RBI’s revised framework on how banks must recognise stress and provide for bad loans, is expected to hurt lenders. Analysts say it would increase reported NPAs of banks in coming quarters and increase their provisioning.
These concerns are expected to reflect on Dalal Street on Wednesday when the market opens after Tuesday’s holiday.
The new framework defines timelines for recognising bad loans and subsumes all past schemes in the overall framework and at the same time, provides banks flexibility to work out a realistic resolution plan.
Analysts said early identification of stress and resolution would prevent ever-greening of loans by banks.
Manish Aggarwal, partner and head (resolutions, special situations group), KPMG India, said, “The Insolvency and Bankruptcy Code (IBC) framework is more favoured by investors, as it provides a transparent way to acquire assets. So any situation if not resolved within a defined timeframe, will be referred to IBC. A little more accommodative stance around provisions framework for the restructured assets to allow banks an incentive to make this work would be welcomed.”
“We would also have to assess its impact on bank balance sheets, and the credit pick up. This also provides a window to borrowers to work towards a ‘win-win’ resolution plan by working with the lenders,” he added.
The revised guidelines for expeditious resolution of bad loans, harmonises the existing guidelines with the norms specified in IBC. The notification said all accounts, including those where any of the schemes have been invoked but not yet implemented, will be governed by the revised framework.
The guidelines entail proactive resolution of the stressed assets whereby lenders need to finalise the resolution plans as the accounts slips into the special mention accounts (SMA) category.
But unlike the earlier joint lender forum framework, which formulated resolution plans for SMA accounts, the revised guidelines also require the resolution plan to have independent credit evaluation (ICE) from credit rating agencies (CRAs) subject to a minimum credit opinion of “RP4” on scale of “RP1” to “RP7”.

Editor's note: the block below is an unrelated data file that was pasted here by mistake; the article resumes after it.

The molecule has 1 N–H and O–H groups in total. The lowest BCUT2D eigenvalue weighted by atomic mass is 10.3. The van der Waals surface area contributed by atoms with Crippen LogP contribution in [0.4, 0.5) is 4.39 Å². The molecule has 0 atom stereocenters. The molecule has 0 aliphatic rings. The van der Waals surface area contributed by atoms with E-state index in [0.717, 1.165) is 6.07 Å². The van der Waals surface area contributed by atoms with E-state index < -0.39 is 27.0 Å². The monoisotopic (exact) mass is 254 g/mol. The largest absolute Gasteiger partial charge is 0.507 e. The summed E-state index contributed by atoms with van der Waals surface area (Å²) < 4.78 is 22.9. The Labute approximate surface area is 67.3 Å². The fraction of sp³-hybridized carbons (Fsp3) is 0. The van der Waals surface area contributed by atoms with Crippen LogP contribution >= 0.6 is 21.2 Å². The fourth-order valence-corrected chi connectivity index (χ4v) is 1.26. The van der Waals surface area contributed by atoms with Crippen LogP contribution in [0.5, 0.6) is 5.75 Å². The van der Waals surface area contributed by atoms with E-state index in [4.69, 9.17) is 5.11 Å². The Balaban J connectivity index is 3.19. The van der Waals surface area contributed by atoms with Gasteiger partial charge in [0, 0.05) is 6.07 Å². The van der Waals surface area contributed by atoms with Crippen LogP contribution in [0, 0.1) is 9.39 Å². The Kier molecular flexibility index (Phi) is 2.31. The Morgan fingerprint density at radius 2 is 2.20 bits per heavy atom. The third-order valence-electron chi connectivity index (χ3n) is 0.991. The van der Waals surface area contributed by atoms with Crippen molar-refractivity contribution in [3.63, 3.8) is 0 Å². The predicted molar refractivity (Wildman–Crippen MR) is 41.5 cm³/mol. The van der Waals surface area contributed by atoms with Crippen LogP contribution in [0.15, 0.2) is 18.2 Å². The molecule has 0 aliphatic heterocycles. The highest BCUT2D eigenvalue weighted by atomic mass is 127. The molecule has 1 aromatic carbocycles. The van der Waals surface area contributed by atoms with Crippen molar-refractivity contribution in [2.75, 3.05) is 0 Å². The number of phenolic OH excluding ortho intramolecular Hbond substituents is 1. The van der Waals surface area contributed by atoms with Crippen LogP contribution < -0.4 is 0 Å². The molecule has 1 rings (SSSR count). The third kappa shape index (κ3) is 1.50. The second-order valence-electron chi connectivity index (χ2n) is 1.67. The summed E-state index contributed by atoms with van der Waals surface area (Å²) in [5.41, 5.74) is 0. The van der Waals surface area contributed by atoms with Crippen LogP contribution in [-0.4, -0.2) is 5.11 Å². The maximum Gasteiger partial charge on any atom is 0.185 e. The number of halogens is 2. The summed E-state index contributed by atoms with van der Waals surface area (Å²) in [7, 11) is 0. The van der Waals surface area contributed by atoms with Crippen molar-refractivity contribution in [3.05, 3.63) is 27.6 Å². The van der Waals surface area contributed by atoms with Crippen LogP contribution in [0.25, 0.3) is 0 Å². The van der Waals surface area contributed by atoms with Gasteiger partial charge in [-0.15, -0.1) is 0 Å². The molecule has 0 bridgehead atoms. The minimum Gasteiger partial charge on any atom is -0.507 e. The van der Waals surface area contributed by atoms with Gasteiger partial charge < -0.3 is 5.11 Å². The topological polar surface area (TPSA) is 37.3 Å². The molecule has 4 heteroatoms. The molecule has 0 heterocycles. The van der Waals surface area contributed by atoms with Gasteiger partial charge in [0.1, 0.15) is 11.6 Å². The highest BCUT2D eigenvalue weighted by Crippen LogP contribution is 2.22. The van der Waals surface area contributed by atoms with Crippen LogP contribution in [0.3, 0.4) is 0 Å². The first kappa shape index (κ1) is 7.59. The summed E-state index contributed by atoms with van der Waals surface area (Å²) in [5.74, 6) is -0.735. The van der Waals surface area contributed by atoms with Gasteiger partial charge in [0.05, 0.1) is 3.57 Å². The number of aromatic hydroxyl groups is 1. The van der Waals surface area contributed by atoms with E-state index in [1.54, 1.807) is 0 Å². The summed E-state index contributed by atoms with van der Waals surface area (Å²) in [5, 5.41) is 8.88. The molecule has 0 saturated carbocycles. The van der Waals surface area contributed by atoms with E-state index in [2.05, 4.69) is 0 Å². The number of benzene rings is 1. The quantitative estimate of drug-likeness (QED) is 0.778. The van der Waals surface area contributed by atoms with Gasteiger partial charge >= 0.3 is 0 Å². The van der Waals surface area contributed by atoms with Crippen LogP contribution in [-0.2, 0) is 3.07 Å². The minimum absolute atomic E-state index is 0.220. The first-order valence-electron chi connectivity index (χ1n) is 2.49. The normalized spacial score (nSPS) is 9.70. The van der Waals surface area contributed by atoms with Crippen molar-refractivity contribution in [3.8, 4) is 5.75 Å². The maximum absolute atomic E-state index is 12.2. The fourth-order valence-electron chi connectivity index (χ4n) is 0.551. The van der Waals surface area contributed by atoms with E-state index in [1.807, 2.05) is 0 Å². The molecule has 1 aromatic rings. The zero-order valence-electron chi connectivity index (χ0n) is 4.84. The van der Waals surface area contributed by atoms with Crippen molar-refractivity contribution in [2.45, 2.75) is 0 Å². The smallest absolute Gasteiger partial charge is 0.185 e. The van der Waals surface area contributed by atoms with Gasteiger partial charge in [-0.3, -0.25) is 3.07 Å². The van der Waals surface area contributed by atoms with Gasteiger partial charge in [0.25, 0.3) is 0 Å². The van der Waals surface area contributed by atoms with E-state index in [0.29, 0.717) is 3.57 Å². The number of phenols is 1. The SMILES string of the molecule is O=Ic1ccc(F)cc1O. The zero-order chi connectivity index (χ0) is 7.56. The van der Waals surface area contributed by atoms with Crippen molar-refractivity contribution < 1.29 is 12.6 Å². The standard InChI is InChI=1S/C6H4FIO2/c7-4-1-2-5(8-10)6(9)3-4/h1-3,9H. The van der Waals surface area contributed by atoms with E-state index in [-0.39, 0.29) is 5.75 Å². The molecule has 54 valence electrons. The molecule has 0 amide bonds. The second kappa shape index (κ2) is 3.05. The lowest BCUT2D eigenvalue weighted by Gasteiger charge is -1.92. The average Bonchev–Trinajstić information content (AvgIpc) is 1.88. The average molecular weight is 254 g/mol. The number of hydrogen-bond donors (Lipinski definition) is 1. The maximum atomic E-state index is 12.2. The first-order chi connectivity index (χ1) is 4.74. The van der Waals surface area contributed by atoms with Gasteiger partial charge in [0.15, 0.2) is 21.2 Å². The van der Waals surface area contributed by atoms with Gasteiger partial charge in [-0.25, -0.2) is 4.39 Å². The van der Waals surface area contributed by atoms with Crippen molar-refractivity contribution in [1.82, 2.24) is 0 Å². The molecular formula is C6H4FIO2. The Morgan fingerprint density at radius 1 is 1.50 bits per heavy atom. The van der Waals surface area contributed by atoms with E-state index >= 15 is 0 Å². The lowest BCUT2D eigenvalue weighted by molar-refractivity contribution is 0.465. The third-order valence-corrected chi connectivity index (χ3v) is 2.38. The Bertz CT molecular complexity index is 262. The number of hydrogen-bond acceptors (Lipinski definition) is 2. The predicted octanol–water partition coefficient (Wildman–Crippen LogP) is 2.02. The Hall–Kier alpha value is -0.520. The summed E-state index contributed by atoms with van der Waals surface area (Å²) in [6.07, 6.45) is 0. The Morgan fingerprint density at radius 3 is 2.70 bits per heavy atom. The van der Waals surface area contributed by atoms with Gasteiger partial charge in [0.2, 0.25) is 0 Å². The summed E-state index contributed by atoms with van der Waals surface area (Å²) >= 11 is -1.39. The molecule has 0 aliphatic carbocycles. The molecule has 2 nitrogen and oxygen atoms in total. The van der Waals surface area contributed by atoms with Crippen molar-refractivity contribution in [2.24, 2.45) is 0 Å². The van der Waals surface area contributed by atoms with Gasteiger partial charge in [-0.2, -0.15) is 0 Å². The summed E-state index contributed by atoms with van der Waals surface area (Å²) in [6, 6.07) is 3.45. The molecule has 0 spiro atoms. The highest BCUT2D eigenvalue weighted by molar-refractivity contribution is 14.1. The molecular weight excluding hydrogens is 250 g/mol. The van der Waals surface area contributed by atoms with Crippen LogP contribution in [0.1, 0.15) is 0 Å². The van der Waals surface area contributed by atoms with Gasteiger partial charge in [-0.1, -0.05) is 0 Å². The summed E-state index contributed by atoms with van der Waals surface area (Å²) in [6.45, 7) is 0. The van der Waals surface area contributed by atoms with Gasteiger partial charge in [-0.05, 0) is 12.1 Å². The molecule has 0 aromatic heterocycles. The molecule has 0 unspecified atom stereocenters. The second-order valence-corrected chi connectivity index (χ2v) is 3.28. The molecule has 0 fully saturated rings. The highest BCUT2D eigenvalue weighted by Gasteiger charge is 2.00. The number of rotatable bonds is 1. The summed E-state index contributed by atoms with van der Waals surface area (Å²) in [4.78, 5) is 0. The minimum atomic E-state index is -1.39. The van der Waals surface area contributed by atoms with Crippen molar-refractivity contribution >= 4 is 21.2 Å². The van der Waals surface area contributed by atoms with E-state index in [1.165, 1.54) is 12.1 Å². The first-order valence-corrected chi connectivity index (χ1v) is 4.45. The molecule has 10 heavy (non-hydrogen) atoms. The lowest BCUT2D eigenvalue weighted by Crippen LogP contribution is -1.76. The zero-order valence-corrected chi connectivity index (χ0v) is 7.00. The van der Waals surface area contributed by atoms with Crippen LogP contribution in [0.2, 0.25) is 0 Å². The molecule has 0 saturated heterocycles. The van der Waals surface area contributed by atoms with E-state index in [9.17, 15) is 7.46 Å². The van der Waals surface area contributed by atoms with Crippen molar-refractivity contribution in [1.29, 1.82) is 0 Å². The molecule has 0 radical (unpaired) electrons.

In the absence of minimum requisite level of credit opinion, the resolution plan will not deemed to be implemented and banks will need to initiate bankruptcy proceedings against these borrowers under IBC, 2016.
To start with, the resolution plans of large borrowers with Rs 100 crore and above of exposure from banks would need ICE from CRAs. Also to prioritise the resolution in large stressed accounts, the timeline for large borrowers with exposure of Rs 2,000 crore and above needs to have a resolution plan with ICE approved by CRA before September 1, 2018, in the absence of which banks will need to initiate bankruptcy proceedings against these borrowers under IBC.
For accounts of more than Rs 100 crore but less than Rs 2,000 crore, RBI will announce the timelines separately.
The gross NPAs and standard restructured advances of banks are estimated at 12.6 per cent as on September 30, 2017.
Additionally, as per RBI’s financial stability report, SMA2 advances are estimated to be around 3.5 per cent of the gross advances. “Hence the overall stress levels of banks including SMA0 and SMA1 borrowers is much higher than the reported GNPA level of 10.3 per cent as on September 30, 2017,” said Karthik Srinivasan, group head, financial sector tatings, Icra.
Also lowering the threshold for resolution to Rs 2,000 crore per borrower will enlarge the overall quantum of debt being resolved on fast track basis.